By Liz Goodwin
A few weeks ago I was invited to join a media justice delegation to Puerto Rico with the Center for Media Justice, based in Oakland, CA. This organization’s mission is to “create media conditions that end racism, eliminate poverty, and advance human rights.” They work on issues of media access and ownership and intersect with progressive movements with communication strategy and action. Key initiatives further these goals like one of their main projects, MAG-Net, that focuses on the “critical use and transformation of media communication systems” with a local-to-local network of social justice, media and cultural organizations.
One of the objectives of the trip was to connect with local media on the Island. We met with one of the organizers for the University of Puerto Rico (UPR) student strike that recently ended and with Radio Huelga, the radio station established by the students to communicate speedily about the strike. The students at UPR said their main goals were to stop the Administration from privatizing campuses and from raising tuition. Their strike was unique, they shared with us, in that it was: grassroots, consensus-based, and submerged in technology. With constant stream of news and communication through Radio Huelga, as well as twitter, facebook and other social networks, they adopted the slogan: media not violence. They threw flowers at the police as they tried to squelch their demonstrations and rewired makeshift internet operations when the Administration attempted to cut off their access. They aired all day and night on the radio with everything from soap operas to latest news about the strike. They structured their large group by gates, representing fields in the University, like Humanities Gate, Communications Gate, etc. Each gate made decisions by consensus. In the larger assemblies, they voted democratically, by show of hands. At one point, the students shut down ten campuses across the Island and they won a long list of victories.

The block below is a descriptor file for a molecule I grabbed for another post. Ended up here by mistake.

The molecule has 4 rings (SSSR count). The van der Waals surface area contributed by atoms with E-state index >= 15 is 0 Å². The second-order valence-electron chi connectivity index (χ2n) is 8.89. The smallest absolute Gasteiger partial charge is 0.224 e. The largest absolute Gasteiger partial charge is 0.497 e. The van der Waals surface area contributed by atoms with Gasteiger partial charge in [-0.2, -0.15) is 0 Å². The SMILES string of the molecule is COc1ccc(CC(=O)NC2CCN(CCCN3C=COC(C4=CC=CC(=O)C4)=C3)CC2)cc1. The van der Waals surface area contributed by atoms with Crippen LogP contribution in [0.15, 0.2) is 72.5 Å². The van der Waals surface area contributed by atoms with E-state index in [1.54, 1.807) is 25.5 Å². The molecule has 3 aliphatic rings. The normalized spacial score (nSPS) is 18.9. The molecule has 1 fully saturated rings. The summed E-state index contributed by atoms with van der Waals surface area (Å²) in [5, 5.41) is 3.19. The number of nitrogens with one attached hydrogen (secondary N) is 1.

The rest of our time was spent at the beach, road tripping around the Island, attempting to find our way around, and tasting Puerto Rican food. Mofongo is just one example of the local food we tried – made with mashed plantains, garlic and pork cracklings. Delicious. Humacao was our home base, on the Eastern coast of the Island. It took just a few hours to realize that the Island is stunning – lush, green, magnificent in color and culturally unique. Even as I know Puerto Rico is unincorporated U.S. territory, that there is a rich revolutionary history, and an ongoing fight for independence, it is different to be there, talk with folks, see it with my own eyes.
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